Liz Dreckman, executive director of Arizona School Choice Trust, a state-approved tuition organization that manages scholarships for disadvantaged children, said the biggest benefit of the program is that families can ensure their children’s money is spent appropriately.

The average Arizona child receives $6,000 to $7,000 in tuition per school year, but the amount tends to be higher for children with special needs, she said. There were 125,816 special needs students in Arizona last school year, according to the Arizona Department of Education.

“These are children who need to learn to take care of themselves and learn to communicate sometimes non-verbally, and if they had that one-to-one attention they would grow by leaps and bounds,” Dreckman said.

According to the Public School Review, a website that profiles schools and communities, private schools have smaller class sizes and lower student-to-teacher ratios than public schools.

Since the law took effect in July, 86 children have already received accounts for the fall semester. Another enrollment period is open, with applications due by Nov. 15.

Andrew LeFevre, a state Department of Education spokesman, said Arizona has some great public schools and a private one many not necessarily be better.

“But we are finding that when parents choose the environment they need to be in, that’s when we see great results,” he said.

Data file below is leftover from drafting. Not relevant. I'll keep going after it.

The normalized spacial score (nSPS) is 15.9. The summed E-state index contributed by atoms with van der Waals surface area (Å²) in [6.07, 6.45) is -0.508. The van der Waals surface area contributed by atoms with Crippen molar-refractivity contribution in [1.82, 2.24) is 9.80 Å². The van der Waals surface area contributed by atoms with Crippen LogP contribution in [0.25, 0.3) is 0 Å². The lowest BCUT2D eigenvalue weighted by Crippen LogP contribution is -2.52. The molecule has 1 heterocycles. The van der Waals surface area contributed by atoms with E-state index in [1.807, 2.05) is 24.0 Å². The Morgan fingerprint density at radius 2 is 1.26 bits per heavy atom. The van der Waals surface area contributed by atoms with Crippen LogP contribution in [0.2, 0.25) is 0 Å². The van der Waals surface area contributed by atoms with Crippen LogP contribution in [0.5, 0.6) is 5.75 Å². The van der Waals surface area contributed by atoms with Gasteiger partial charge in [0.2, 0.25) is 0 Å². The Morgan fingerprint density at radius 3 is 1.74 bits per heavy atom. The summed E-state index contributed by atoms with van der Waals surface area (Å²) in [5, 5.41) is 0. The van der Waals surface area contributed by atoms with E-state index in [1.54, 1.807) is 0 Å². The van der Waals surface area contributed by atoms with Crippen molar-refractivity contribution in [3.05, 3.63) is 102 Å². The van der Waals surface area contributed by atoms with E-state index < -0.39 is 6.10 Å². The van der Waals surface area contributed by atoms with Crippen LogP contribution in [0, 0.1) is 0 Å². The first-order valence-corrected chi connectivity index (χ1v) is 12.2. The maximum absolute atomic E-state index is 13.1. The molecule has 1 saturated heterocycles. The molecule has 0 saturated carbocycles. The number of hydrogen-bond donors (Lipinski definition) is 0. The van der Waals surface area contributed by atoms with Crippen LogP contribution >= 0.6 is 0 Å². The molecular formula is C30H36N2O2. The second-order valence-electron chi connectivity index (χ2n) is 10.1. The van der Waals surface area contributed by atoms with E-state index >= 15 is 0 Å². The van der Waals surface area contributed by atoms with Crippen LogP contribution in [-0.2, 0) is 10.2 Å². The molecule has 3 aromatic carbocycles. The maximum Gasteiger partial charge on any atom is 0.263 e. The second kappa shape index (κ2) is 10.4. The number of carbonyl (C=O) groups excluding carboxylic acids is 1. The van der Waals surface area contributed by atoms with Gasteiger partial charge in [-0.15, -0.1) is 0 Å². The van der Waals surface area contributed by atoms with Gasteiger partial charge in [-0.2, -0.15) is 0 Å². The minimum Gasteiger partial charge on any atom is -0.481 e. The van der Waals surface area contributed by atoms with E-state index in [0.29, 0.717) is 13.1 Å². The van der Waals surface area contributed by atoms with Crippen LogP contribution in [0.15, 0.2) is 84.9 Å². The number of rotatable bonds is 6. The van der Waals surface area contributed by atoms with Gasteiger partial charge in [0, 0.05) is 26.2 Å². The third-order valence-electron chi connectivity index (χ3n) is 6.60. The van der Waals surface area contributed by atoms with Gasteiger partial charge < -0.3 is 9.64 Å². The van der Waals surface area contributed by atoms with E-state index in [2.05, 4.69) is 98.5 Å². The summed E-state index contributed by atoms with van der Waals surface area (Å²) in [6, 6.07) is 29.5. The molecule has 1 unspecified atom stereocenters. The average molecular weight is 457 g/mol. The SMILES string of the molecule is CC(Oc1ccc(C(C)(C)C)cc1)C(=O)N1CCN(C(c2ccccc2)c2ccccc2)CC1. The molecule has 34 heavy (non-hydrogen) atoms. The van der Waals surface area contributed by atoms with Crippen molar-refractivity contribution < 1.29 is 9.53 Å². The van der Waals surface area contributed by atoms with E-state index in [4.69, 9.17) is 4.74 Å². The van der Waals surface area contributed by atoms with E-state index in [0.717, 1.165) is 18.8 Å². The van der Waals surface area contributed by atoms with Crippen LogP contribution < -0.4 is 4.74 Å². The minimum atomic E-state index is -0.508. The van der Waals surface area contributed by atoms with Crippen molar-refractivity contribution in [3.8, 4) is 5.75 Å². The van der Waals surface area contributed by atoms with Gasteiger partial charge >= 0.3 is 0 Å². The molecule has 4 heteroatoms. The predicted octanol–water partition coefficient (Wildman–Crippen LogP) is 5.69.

Andrew Morrill, president of the Arizona Education Association, which isn’t among the groups planning to sue, called the program bad public policy. The state should instead fix shortcomings in public schools, including special needs services, he said.

“What we need to be doing is stopping that trend of cutting further and further from public schools,” Morrill said.

Tim Keller, Arizona executive director for the Institute for Justice, a libertarian public interest law firm, said the program doesn’t dictate that the child go to private school but gives parents options including tutoring, books, therapy and online education.

The program was designed to remedy the constitutional shortcomings of the defunct vouchers program, he added.

Amid the legal uncertainty, Rose Fendell was excited when the state Education Department sent her notice that Christopher was eligible to apply for an Empowerment Scholarship.

“You want your child to have the opportunity to excel and if you allow the right environment he will grow,” she said. “But you have to fight for that environment.”

To be eligible, a student must

  • Be an Arizona resident
  • Be identified as having a disability
  • Have attended public school the previous school year; or received a scholarship for students with disabilities

Funds can be spent on

  • At minimum, reading, grammar, mathematics, social studies and science.
  • Tuition and fees at a private school for K-12
  • Textbooks required by the private school
  • Educational therapies or services
  • Tutoring services from an accredited provider
  • Tuition or fees for a private online program
  • Fee for nationally standardized achievement test or exams related to post-secondary admissions
  • Contributions to a qualified College Savings Plan Tuition or fees at an eligible post-secondary institution
  • Bank fees charged for the management of the ESA

Source: Arizona Department of Education